This time when he arrived at the line, “I am a Jew,” his voice broke, tears welling up and then trickling down as he continued. I looked around and saw that he wasn’t the only one feeling intensely emotional. When he finished, there was a brief silence as he wiped his eyes on his sleeve, and then several people said, “Yeah, buddy,” as we all applauded and thanked him. One man said, “I’ve got tears all over my face!”
“I love watching you act, all the time,” said one man. “You just achieve this depth. I wish I could go that deep.” The man who’d read, clearly floored, said, “That means a lot, because I’d say the same thing about you.” Another ensemble member praised him for keeping us so connected. “You looked at us, and, like she said, you didn’t let us off the hook.” Another man agreed, and said he had loved the pauses when the man who’d read was simply making eye contact with us.
One man excitedly and emotionally said he couldn’t believe how deeply he’d felt the piece. He said that when he was a kid, “I was put in the box of being a bully when, in actuality, I was being bullied.” And he said he’d done what Shylock does: he’d taken revenge. “Am I not human?” he said, quoting a text he hadn’t heard before today. “I always have trouble expressing this, but watching you—it moved me,” he said tearfully. “That’s what acting is supposed to do,” another quietly replied. “It’s supposed to move people.”
The man who’d read said, “When I practiced the memorization of it, I had to internalize it… When he says, ‘Because I’m a Jew,’ I actually broke down on the bed… because I remembered why I was bullied: because of not accepted. Just because I was me.”
The man who’d commented earlier about being hung up on his interpretation of the play asked, “Did you notice that that time you made more word mistakes? You got about 18 of the words wrong.” He continued, “But it was arguably a better performance… This is where I’m broken at, is emotional connection. But when you were up there and connecting with us, it didn’t matter, the words you were saying.” One man said this reminded him of what Vanessa shared last week about her experience of seeing King Lear in Russia—that she didn’t need to understand the words because the acting was so powerful and clear. “What drove us to see us in you, and share the same feelings.. the second time, that empathy transcended into compassion. It transcended everything,” said someone else.
Another ensemble member then rose to share a poem he’d written. He’s shared his work with us before, and he’s extremely well-loved and respected, so everyone immediately quieted and gave him all of their focus. He reminded us that he has a difficult time allowing himself to be vulnerable, but that he trusts this group. And then he read a gorgeous, aching, angry, and incredibly sad poem about his experience of being locked up for an extremely long time, lacking the ability to fully articulate or express his emotions and not having a space in which to learn to do that, and his fear of being fully institutionalized—his fear of being unable to break out of that.
He wept as he read, and many of us were crying, too, by the time he finished. We thanked him for sharing something so intimate with us. “It’s really hard in this prison to find even one person who cares how you feel,” said one person. “And for you to come here and share something like that—that’s deep.”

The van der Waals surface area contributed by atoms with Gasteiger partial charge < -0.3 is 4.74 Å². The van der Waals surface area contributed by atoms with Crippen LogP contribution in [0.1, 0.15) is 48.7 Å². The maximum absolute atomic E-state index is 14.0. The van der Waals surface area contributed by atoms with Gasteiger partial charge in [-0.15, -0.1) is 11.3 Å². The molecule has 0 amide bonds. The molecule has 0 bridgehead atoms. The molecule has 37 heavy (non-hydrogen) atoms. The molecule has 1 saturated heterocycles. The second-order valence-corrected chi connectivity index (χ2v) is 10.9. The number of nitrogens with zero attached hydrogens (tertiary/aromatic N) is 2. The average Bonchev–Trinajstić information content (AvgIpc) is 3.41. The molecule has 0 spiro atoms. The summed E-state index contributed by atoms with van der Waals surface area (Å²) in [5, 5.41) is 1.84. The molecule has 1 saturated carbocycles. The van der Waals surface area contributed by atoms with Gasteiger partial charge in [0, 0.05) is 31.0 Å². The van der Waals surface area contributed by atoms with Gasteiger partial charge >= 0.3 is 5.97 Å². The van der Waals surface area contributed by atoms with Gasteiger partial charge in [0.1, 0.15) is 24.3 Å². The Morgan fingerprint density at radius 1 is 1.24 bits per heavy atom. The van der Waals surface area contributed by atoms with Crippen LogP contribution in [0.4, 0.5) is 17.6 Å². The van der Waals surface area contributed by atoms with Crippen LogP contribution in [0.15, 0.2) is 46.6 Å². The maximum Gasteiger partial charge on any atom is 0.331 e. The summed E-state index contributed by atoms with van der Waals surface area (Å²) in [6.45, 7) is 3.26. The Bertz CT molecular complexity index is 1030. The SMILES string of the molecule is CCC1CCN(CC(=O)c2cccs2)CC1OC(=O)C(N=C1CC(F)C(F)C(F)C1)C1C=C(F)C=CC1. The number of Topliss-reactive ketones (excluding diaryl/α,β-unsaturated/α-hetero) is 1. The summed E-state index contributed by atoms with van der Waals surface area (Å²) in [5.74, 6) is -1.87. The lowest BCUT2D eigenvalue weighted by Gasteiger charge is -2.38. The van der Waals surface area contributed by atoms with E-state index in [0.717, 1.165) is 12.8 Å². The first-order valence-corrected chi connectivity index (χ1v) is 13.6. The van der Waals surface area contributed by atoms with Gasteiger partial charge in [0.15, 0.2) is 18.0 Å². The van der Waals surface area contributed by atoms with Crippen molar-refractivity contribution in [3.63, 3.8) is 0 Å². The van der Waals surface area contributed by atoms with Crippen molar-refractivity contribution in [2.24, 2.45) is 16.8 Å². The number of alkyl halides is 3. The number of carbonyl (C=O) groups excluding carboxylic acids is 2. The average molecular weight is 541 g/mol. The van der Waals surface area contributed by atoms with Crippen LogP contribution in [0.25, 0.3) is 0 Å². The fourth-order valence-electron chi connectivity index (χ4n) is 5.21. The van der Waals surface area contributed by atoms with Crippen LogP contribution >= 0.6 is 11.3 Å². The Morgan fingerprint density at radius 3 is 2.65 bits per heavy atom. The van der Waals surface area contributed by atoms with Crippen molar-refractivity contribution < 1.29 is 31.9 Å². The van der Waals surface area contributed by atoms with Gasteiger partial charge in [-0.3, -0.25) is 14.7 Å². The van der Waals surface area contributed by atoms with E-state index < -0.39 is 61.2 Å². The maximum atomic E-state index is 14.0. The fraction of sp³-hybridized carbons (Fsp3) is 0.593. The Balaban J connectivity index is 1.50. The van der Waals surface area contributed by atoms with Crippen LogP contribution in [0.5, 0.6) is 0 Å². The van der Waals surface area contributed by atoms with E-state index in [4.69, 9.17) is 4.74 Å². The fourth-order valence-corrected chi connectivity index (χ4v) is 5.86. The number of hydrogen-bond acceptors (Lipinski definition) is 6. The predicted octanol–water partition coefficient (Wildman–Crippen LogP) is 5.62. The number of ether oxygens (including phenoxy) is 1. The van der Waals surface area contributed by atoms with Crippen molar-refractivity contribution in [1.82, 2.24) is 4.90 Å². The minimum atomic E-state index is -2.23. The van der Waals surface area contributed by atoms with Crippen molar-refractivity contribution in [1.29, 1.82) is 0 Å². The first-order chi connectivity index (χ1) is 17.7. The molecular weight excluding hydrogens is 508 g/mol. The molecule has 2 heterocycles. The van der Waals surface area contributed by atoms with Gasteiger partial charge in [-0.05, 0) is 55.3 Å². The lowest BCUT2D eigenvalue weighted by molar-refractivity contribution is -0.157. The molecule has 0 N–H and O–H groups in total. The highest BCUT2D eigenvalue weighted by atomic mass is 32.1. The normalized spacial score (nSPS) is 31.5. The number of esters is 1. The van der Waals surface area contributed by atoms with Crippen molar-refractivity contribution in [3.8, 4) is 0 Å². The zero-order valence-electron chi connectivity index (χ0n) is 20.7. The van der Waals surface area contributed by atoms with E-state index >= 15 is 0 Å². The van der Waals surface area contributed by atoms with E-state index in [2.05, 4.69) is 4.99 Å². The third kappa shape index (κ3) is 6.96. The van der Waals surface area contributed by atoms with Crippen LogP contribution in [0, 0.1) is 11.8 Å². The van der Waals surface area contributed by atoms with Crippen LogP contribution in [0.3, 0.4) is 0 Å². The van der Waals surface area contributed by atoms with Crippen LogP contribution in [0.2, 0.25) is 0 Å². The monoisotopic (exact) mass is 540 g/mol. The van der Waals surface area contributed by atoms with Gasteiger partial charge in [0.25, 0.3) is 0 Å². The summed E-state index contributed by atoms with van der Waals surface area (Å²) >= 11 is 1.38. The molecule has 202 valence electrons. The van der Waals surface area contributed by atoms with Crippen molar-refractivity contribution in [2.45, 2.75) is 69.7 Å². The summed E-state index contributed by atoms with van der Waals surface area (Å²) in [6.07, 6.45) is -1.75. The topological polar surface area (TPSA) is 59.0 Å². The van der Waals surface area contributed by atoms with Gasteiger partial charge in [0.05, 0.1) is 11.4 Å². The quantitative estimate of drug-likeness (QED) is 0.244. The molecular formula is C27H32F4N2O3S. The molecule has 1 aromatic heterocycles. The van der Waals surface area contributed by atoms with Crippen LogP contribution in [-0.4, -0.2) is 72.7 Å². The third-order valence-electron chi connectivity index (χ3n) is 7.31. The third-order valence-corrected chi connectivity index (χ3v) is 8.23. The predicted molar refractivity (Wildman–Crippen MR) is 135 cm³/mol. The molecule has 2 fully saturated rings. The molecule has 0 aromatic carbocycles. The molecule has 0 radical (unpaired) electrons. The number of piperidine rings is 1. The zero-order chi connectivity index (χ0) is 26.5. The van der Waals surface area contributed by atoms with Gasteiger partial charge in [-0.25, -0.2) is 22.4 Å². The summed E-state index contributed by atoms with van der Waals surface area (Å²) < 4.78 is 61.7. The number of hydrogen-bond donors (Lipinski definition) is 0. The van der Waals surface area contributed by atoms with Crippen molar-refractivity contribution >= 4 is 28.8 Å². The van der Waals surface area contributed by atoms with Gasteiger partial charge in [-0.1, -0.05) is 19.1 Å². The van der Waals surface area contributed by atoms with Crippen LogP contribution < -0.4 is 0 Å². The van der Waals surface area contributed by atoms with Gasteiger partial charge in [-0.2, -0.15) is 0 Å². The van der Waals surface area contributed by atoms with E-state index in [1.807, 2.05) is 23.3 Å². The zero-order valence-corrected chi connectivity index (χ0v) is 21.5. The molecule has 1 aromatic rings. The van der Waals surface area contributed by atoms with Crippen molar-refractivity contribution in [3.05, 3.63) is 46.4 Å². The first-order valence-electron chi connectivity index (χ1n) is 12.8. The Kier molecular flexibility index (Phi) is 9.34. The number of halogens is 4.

“A lot of us grew up here,” said the man who’d read. “I’ve been down since I was a teenager, and I’ve got more memories in here than I do on the outside. And now my memories from being free are being replaced by prison memories. In my dreams, the places and situations, I see a C.O. here and an inmate there. And there’s a sadness there. There’s a loss.” He continued, “Feeling so much, and not understanding what the feelings are, so it all comes out as anger. That just frustrates me even more.” He said that that’s what makes prison so violent: people keep all of their feelings bottled up, and then they just explode, often for seemingly trivial reasons.
“I’ve been here since I was a teenager, too,” said another man. “And if there’s a silver lining to all of this, it’s that at least you can still feel. I can’t feel anything at all.”
“All that we are absorbing in here—it won’t go to waste,” said another ensemble member. “There is someone out there waiting to hear our stories. Your story, and your story, and your story, and your story, and your story.”
The last man to read had initially wanted to work on Lear’s first monologue during the storm, but he said he couldn’t get the anger out. Instead, he’d decided to read one of Napoleon's letters to Josephine, in which he rails against her supposed infidelity. He read the first five words or so, and then had to stop, overcome with emotion. He turned to the man who’d read his own poem and said, “I’m sorry; you got me all messed up.” He took a deep breath and began again. This man’s stated objective is to become more comfortable with being vulnerable, starting simply by pushing himself to read aloud in front of others. His reading was clear, and he showed glimmers of emotion, particularly on certain words and phrases that seemed to resonate with him.
When he finished, he began to sit back down, and multiple people said, “Whoa, whoa, whoa, whoa!” and “You’re not sitting down yet!” One man smiled and said, “We’ve got questions!” They asked what had made him choose the piece, noting how he’d seemed to begin to connect and then backed off. He said the content rang true for him, and that he loved the language—it reminded him of Lord Byron, his favorite poet.
“Don’t you think these people back then—Shakespeare and all—would have been a lot less flowing if they had emojis?” asked one man, to a burst of laughter. We left on a high note, even with the emotional depth we’d experienced. One man said he understood that we need to return to the play, but that he hoped we could have more monologue days. “I’m learning so much,” he said.